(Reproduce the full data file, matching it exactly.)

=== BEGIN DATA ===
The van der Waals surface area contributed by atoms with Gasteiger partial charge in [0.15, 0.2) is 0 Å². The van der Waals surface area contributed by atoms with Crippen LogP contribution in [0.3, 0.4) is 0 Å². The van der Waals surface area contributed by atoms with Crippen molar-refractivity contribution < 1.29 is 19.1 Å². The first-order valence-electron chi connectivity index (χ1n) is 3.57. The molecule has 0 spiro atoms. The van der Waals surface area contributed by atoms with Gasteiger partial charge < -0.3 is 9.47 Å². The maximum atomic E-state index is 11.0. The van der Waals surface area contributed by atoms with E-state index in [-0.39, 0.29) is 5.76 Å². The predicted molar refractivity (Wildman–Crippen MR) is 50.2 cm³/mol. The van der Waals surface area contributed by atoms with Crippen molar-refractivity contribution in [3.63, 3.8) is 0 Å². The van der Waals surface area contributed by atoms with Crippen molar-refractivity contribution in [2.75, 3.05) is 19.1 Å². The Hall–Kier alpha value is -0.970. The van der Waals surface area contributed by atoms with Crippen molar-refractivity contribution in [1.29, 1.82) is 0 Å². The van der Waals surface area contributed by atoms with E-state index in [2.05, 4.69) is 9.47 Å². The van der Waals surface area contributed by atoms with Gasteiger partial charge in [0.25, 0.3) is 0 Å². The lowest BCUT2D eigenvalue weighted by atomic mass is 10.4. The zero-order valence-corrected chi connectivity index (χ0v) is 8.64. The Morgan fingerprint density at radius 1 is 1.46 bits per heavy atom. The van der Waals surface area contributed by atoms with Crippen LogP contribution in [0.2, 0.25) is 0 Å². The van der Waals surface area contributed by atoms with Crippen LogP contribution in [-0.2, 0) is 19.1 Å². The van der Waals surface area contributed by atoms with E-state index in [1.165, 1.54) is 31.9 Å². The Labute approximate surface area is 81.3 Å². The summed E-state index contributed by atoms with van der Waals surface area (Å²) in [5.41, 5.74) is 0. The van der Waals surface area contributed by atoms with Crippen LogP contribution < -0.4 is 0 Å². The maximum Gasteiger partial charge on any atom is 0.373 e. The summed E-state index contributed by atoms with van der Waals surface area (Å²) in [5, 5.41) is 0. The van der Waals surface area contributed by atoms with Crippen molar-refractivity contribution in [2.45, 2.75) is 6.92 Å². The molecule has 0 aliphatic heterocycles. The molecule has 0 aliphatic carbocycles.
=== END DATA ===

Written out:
The van der Waals surface area contributed by atoms with Gasteiger partial charge in [0.15, 0.2) is 0 Å². The van der Waals surface area contributed by atoms with Crippen LogP contribution in [0.3, 0.4) is 0 Å². The van der Waals surface area contributed by atoms with Crippen molar-refractivity contribution < 1.29 is 19.1 Å². The first-order valence-electron chi connectivity index (χ1n) is 3.57. The molecule has 0 spiro atoms. The van der Waals surface area contributed by atoms with Gasteiger partial charge < -0.3 is 9.47 Å². The maximum atomic E-state index is 11.0. The van der Waals surface area contributed by atoms with E-state index in [-0.39, 0.29) is 5.76 Å². The predicted molar refractivity (Wildman–Crippen MR) is 50.2 cm³/mol. The van der Waals surface area contributed by atoms with Crippen molar-refractivity contribution in [3.63, 3.8) is 0 Å². The van der Waals surface area contributed by atoms with Crippen molar-refractivity contribution in [2.75, 3.05) is 19.1 Å². The Hall–Kier alpha value is -0.970. The van der Waals surface area contributed by atoms with Crippen molar-refractivity contribution in [1.29, 1.82) is 0 Å². The van der Waals surface area contributed by atoms with E-state index in [2.05, 4.69) is 9.47 Å². The van der Waals surface area contributed by atoms with Gasteiger partial charge in [0.25, 0.3) is 0 Å². The lowest BCUT2D eigenvalue weighted by atomic mass is 10.4. The zero-order valence-corrected chi connectivity index (χ0v) is 8.64. The Morgan fingerprint density at radius 1 is 1.46 bits per heavy atom. The van der Waals surface area contributed by atoms with Crippen LogP contribution in [0.2, 0.25) is 0 Å². The van der Waals surface area contributed by atoms with Crippen LogP contribution in [-0.2, 0) is 19.1 Å². The van der Waals surface area contributed by atoms with E-state index in [1.165, 1.54) is 31.9 Å². The Labute approximate surface area is 81.3 Å². The summed E-state index contributed by atoms with van der Waals surface area (Å²) in [5.41, 5.74) is 0. The van der Waals surface area contributed by atoms with Crippen LogP contribution < -0.4 is 0 Å². The maximum Gasteiger partial charge on any atom is 0.373 e. The summed E-state index contributed by atoms with van der Waals surface area (Å²) in [5, 5.41) is 0. The van der Waals surface area contributed by atoms with Crippen molar-refractivity contribution in [2.45, 2.75) is 6.92 Å². The molecule has 0 aliphatic heterocycles. The molecule has 0 aliphatic carbocycles.